# Kinetic Energy in Rolling Motion

• scratchfish
In summary, the problem involves a cylinder with a radius of 0.5m being pulled to the right by a 10N force. The question asks for the work done by the force when the cylinder has moved 5m. The solution involves finding the translational kinetic energy, which is equal to Fd, and the rotational kinetic energy, which is equal to 1/2Iw2. The rotational energy depends on whether the cylinder is full or hollow, with the full cylinder having rotational energy equal to half of the translational energy, and the hollow cylinder having rotational energy equal to the translational energy. The center of mass of the cylinder is at the center regardless of its fullness or hollowness, but
scratchfish

## Homework Statement

Upon application of the 10-N force F to the cord in Figure P5.3, the cylinder begins to roll to the right. After C has moved 5 m, how much work has been done by F?

do not have picture so let me decribe the picture: 1) cylinder with radius .5m is on the ground 2) the cord is attached on the very top of the cylinder (symmetrical to the center) and is pulled to the right at 10N force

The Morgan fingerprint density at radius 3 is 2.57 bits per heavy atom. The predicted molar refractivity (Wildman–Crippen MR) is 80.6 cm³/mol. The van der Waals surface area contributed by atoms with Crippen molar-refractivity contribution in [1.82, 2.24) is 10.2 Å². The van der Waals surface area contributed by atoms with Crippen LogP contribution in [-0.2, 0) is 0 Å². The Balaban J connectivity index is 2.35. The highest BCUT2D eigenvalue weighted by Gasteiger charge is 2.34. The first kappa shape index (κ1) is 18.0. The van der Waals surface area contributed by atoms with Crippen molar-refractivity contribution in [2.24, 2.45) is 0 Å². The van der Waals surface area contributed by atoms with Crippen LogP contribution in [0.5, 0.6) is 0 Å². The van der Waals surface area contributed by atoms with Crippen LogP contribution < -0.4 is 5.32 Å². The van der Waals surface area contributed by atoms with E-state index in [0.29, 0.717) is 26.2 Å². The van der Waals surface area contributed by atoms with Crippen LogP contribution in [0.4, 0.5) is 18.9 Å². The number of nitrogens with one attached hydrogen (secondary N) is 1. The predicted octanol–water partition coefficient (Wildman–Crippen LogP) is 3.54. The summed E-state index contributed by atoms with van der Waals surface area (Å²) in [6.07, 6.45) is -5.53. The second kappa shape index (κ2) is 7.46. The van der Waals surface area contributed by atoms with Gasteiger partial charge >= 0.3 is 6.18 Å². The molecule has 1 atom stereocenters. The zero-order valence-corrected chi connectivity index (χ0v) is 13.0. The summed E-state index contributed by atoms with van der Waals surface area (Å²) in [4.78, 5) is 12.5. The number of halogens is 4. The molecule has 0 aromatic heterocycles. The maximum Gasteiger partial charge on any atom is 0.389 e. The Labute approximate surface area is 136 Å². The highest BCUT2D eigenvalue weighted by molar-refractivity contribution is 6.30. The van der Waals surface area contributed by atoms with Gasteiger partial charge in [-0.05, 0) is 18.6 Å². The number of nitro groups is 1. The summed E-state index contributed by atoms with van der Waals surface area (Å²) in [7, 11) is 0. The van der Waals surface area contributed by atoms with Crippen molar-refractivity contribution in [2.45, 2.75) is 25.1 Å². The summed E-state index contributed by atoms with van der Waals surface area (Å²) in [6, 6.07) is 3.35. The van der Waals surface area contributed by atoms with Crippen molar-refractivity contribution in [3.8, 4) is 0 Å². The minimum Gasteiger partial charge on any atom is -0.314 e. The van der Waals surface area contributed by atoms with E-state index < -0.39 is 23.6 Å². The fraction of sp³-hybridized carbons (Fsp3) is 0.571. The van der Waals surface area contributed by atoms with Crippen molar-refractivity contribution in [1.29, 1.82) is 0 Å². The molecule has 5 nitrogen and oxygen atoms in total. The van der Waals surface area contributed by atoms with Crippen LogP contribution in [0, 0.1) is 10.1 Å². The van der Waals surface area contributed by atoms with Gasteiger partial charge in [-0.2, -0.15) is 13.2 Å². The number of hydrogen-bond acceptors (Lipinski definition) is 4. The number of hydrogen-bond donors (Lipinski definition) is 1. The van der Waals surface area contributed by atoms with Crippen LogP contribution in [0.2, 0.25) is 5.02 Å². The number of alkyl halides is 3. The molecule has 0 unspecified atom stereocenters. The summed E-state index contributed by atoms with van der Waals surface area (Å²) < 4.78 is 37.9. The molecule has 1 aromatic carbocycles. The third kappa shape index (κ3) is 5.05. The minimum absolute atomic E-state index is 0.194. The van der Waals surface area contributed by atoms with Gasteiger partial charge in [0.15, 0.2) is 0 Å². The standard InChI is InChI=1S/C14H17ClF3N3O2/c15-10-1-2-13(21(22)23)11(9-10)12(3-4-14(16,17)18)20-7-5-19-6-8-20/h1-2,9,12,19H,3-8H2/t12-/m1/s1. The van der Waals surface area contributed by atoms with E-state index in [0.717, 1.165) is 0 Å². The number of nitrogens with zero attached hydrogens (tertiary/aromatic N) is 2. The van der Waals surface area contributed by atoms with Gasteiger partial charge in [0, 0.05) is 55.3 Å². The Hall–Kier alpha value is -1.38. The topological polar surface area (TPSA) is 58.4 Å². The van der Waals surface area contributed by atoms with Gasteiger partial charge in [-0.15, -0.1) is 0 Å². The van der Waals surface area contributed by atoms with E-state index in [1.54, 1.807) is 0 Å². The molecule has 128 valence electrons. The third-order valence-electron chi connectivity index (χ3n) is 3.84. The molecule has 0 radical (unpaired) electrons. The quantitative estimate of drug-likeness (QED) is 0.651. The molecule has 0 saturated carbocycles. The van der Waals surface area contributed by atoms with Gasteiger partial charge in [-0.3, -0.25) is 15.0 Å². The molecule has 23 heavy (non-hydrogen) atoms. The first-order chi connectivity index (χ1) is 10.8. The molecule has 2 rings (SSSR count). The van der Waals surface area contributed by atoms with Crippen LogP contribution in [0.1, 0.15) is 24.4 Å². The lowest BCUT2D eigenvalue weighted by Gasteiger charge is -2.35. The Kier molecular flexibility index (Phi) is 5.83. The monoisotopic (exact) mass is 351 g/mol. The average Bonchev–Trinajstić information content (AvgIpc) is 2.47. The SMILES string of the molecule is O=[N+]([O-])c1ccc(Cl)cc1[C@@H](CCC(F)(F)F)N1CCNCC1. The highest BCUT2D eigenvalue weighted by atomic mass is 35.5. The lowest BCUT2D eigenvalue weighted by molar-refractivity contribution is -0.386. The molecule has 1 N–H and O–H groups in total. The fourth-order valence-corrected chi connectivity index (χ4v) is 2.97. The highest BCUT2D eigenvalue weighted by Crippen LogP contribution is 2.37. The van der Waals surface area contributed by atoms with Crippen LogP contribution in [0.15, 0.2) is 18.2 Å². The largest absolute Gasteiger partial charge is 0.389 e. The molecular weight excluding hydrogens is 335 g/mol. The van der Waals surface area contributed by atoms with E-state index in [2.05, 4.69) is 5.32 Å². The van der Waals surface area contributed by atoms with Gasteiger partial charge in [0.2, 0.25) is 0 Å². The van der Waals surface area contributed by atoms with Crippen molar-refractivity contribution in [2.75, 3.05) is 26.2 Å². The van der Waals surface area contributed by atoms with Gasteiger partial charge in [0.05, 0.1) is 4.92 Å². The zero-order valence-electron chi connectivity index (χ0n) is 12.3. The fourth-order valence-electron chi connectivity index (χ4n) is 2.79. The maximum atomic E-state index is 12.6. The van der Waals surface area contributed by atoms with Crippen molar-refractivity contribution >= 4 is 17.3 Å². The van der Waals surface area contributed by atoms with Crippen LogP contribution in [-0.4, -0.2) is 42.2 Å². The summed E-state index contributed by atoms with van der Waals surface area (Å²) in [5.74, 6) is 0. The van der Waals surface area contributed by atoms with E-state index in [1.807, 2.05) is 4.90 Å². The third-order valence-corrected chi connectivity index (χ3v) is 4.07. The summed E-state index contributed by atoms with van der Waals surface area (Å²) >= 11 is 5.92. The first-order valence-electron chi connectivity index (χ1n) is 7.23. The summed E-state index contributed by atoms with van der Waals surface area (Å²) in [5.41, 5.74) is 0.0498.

## Homework Equations

Translational KE: 1/2mv2
Rotational KE: 1/2Iw2

## The Attempt at a Solution

I found translational KE, which is equal to Fd = (10N)(5m) = 50 joule
I don't know how to find the rotational energy of this problem.
Help me! I am prparing for the final

cylinder is full the mass of it is unknown. This seems to require more math than normal intro physics would require, where it briefly touches on the rotational motion

scratchfish said:
cylinder is full the mass of it is unknown. This seems to require more math than normal intro physics would require, where it briefly touches on the rotational motion

Not really. I've only read the article. If full or hollow the difference is KErotational equals half or exactly the KEtranslational. Seems logical.

uhm.., but how do you assume that it's exactly half? any work?
I mean how did you solve 1/2Iw^2??
How did you find w? where did this derive from?
By the way, this is dyanamics problem, which you take after physics2 and statics,,,,